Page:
Let me start this post with a very clear disclaimer that we hurr at #RTU are huge advocates of self-love. We believe that each one of us holds immense power and potential–(hell, if ya wanna get spiritual, we really believe we each have the power of the universe inside us because we are the universe; you know, that stuff)–and we believe the way to harness that energy is to begin from a place of intense love and praise for who we are as well as who we are not.
With that said, self-love doesn’t mean self-lie. To love ourselves does not mean to pretend that all of our thoughts, attitudes, and behaviors are positive and loving; rather, it means loving ourselves enough to understand our shortcomings, continue self-love even through imperfection, but strive to get better in the areas we’d like to. One of Mac’s and my favorite metaphors for this concept can be illustrated through two mirrors: the natural mirror and the funhouse mirror.
We strive for realistic self-appraisal in the natural mirror. This means we see reality for what it is: the good, bad, and everything in-between. In this mirror we see everything that’s going well–our accomplishments, successes, on-point hair, and other victories–but we also have a clear enough vision to see the parts of ourselves we don’t care to see–not just our huge pores, but our biases, unhealthy norms, ego, pride, and other areas that exist because we’re humans trying to make it werq.
When the natural mirror gets too real, we sashay our way over to the funhouse mirror, where we get to see reality distorted in a way that gives us comfort. Our flaws aren’t flaws in the funhouse mirror; in fact, we can’t even see the truth because our legs are so long and our heads are so squished. That gives us the excuse and toxic permission to believe there is no work to be done. There is always work to be done, henny. The funhouse mirror inhibits our ability to realistically self-appraise.
Think about selling your car. First you’ll need to get it appraised. While you believe your car is the best thing on the planet, you might realize your judgment has been clouded because you love it so much–you’ve had hella road trips in that car, named it, cherished it, and trusted it for so long. The objective car appraiser, however, doesn’t care about memories; they have to call it what it is and say, “Sweetie, you need four new tires, an A/C filter replacement, and a wax and dry!”
The lesson here is how you respond to the objective appraiser. Do you roll your eyes and scoff, undermining the feedback given to you, only to run into the arms of the funhouse mirror and see what you want to see? Or do you think about it for a hot second and say, “Well damn, I guess that car was feeling bumpy for a bit, and I guess I was sweating bullets in my car.” The hard truths aren’t fun for us. Interpreted incorrectly, people run down the negativity rabbit hole and begin a life of self-depreciation and lack of self-love.
Which is why one of the best ways to achieve self-love is to achieve self-truth. Here are some ways to cultivate it:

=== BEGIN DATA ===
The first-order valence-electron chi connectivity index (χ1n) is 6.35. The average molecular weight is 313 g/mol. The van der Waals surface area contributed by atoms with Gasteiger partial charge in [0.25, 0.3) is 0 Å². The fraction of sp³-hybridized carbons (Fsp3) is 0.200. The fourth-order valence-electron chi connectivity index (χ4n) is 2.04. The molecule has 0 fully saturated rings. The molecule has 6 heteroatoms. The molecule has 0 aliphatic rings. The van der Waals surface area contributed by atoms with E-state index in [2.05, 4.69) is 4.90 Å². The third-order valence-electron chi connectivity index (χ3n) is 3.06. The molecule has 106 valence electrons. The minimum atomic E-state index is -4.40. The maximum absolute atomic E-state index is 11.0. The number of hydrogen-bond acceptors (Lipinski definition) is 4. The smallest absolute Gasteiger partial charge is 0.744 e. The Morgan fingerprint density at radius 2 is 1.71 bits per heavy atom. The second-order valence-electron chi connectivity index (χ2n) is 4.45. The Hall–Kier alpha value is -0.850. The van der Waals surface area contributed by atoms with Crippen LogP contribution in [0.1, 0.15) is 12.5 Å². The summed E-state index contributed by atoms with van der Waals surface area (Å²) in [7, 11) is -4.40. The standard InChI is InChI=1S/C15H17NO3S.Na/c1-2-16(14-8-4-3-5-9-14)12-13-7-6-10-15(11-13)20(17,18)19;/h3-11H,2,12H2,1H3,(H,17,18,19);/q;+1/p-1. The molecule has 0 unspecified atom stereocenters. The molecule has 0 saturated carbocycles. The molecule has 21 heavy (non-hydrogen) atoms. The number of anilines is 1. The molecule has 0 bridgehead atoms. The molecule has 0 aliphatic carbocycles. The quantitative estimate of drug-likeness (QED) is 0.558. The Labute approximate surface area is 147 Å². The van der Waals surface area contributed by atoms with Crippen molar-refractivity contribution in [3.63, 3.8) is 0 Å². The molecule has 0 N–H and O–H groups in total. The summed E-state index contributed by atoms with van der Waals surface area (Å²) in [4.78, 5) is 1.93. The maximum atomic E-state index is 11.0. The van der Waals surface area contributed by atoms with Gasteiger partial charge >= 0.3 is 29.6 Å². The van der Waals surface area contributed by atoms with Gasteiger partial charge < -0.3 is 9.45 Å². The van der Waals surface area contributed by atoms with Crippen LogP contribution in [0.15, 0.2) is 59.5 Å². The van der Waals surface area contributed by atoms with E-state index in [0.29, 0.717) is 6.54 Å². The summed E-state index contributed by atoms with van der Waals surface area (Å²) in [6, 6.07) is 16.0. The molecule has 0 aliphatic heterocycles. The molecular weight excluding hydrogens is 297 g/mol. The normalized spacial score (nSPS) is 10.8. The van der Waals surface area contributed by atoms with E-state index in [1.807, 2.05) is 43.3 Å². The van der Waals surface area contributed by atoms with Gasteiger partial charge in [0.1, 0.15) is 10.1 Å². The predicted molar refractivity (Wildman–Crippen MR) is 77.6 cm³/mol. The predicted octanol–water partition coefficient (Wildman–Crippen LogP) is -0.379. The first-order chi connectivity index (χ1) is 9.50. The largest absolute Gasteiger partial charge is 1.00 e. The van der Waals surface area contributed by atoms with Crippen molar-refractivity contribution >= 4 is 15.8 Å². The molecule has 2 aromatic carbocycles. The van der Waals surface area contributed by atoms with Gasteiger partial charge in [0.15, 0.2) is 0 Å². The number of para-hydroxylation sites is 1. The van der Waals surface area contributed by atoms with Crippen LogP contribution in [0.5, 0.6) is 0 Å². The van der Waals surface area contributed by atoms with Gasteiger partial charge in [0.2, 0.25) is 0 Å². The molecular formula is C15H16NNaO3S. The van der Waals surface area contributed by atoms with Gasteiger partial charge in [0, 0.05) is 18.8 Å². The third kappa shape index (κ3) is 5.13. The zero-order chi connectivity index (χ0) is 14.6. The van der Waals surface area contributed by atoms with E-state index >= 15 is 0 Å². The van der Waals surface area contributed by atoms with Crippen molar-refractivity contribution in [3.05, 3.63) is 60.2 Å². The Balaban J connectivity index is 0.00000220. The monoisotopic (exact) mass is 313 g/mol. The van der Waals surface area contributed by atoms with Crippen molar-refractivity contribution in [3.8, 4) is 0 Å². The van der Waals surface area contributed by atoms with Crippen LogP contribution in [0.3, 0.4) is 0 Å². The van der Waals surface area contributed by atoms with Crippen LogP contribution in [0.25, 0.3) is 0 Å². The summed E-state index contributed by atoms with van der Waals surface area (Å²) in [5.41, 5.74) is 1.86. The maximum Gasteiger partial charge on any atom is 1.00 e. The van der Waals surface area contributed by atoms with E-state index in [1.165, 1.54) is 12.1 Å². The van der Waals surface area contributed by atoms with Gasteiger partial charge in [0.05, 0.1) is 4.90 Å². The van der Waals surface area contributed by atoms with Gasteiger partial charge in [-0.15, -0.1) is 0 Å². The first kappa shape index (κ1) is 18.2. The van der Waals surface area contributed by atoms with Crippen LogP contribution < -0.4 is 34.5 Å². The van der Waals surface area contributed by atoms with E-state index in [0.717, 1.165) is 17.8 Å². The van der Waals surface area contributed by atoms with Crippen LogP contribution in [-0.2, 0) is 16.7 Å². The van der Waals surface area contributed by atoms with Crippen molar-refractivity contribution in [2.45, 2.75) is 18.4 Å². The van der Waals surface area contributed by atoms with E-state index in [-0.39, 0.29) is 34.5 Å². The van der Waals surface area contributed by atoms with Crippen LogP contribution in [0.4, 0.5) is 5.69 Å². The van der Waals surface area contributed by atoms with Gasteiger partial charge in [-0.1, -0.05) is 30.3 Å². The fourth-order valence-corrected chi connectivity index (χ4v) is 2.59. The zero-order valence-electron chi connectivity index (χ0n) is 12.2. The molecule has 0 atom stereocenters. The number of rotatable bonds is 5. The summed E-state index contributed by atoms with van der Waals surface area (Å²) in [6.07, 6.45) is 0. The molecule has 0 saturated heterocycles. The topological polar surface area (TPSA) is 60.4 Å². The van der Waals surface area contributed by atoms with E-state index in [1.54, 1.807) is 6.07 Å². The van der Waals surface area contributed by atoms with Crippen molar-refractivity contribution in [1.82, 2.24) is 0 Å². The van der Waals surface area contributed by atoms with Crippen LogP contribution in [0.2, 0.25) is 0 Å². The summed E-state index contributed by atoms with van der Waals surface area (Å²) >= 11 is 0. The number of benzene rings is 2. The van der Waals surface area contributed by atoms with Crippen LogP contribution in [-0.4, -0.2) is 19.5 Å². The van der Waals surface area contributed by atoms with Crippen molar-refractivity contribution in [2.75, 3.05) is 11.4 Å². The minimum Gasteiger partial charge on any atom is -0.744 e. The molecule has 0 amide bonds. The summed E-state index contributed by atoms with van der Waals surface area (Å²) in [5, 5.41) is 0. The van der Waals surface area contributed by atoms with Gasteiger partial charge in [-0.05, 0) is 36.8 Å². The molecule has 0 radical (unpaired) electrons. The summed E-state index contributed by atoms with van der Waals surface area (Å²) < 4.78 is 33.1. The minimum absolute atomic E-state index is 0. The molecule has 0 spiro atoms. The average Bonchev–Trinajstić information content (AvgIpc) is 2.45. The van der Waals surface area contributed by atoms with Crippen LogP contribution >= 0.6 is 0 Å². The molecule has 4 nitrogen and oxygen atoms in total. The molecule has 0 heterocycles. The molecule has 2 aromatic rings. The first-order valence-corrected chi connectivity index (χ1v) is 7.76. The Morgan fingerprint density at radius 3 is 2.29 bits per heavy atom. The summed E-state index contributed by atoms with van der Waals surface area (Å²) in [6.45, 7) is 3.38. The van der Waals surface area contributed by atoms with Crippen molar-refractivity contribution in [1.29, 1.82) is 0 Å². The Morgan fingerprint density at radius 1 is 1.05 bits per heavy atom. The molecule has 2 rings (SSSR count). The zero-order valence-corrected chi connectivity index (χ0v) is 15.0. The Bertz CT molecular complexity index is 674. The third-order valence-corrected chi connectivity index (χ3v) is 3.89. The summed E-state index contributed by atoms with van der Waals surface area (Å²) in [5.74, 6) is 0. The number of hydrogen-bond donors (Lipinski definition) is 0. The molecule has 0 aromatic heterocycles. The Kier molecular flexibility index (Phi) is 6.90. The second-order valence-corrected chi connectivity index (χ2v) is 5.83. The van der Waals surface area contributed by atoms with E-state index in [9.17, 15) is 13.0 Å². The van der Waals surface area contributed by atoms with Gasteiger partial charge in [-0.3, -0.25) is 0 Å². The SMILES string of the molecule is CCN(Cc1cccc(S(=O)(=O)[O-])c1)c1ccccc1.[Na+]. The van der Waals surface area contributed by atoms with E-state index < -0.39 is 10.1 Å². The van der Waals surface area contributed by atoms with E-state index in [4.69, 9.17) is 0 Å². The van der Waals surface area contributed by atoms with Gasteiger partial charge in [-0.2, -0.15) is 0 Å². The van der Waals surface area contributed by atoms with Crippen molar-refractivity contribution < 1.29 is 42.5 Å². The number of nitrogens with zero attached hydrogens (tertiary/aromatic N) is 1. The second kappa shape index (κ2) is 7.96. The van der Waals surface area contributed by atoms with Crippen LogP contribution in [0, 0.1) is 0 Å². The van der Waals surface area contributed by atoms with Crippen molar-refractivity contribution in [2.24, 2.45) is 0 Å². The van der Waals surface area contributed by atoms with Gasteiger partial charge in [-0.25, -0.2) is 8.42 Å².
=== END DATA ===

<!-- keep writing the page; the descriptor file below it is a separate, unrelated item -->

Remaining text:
1. Reflection: Realistic self-appraisal is both a process and a goal and requires 360-degree input. On the journey to self-truth, you need the objective appraisers in your life, but you also need the ability to realistically self-appraise. One way to do this is to journal frequently about areas of growth you’d like to achieve. This can even be framed in positive, rather than deficit, based language. “I’m too judgmental” can become “I strive to be more open and accepting in my daily interactions with others.”
2. Asking for and receiving feedback: When enough wine is flowing (and even when it isn’t), your friends will let you know. Last week Charise and I did a new personality test in which we had to rank strengths and weaknesses. A few drinks later, we were ranking the words for each other; we needed to know! Because we have that closeness, we are able to laugh along the way and understand the truth in how people perceive us. That feedback matters from people who know you well as well as people who don’t.
3. Understanding how to measure progress or setbacks. Depending on how much change will need to occur, you might need to be comfortable with the idea that small wins are just as important as significant change. For example, when I remind myself that I’d like to be more kind and patient, I can honestly assess myself in certain situations and say, “Damn, you did so well,” or “Damn, maybe next time.” There’s also value in unapologetically owning what you already do so well and never letting anyone take that away from you.
This is a hard, hard, hard lesson, kitty boys, kitty girls, and everything in between. Many of the pieces involved in realistic self-appraisal could be karmic lessons in need of balance, or perhaps the idea of self-work is one of your soul’s strengths, so you just keep getting better with time. Whatever the case is, the truth actually makes us better. Instead of running away from it, let yourself drift into truth’s open arms, unafraid to learn from what you might find.